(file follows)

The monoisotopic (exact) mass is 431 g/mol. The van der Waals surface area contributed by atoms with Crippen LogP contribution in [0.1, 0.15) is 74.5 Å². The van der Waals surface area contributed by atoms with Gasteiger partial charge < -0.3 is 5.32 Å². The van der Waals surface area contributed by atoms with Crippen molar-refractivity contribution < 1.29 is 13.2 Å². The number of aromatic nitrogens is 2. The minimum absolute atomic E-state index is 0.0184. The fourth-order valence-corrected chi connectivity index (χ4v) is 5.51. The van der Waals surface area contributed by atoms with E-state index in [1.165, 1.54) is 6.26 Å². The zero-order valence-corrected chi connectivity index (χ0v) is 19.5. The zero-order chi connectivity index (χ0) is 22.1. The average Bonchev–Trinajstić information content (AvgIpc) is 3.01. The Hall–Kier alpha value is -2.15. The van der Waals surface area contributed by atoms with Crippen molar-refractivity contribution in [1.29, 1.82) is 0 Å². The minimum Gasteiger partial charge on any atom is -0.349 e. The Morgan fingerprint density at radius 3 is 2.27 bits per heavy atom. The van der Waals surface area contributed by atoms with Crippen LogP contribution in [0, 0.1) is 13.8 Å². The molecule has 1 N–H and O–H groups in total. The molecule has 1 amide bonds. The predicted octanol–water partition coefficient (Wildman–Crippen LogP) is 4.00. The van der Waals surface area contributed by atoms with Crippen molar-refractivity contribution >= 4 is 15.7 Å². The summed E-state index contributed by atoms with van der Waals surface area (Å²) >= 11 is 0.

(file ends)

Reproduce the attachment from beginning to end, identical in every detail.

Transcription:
The monoisotopic (exact) mass is 431 g/mol. The van der Waals surface area contributed by atoms with Crippen LogP contribution in [0.1, 0.15) is 74.5 Å². The van der Waals surface area contributed by atoms with Gasteiger partial charge < -0.3 is 5.32 Å². The van der Waals surface area contributed by atoms with Crippen molar-refractivity contribution < 1.29 is 13.2 Å². The number of aromatic nitrogens is 2. The minimum absolute atomic E-state index is 0.0184. The fourth-order valence-corrected chi connectivity index (χ4v) is 5.51. The van der Waals surface area contributed by atoms with E-state index in [1.165, 1.54) is 6.26 Å². The zero-order valence-corrected chi connectivity index (χ0v) is 19.5. The zero-order chi connectivity index (χ0) is 22.1. The average Bonchev–Trinajstić information content (AvgIpc) is 3.01. The Hall–Kier alpha value is -2.15. The van der Waals surface area contributed by atoms with Crippen molar-refractivity contribution in [1.29, 1.82) is 0 Å². The minimum Gasteiger partial charge on any atom is -0.349 e. The Morgan fingerprint density at radius 3 is 2.27 bits per heavy atom. The van der Waals surface area contributed by atoms with Crippen LogP contribution in [0, 0.1) is 13.8 Å². The molecule has 1 N–H and O–H groups in total. The molecule has 1 amide bonds. The predicted octanol–water partition coefficient (Wildman–Crippen LogP) is 4.00. The van der Waals surface area contributed by atoms with Crippen molar-refractivity contribution >= 4 is 15.7 Å². The summed E-state index contributed by atoms with van der Waals surface area (Å²) >= 11 is 0.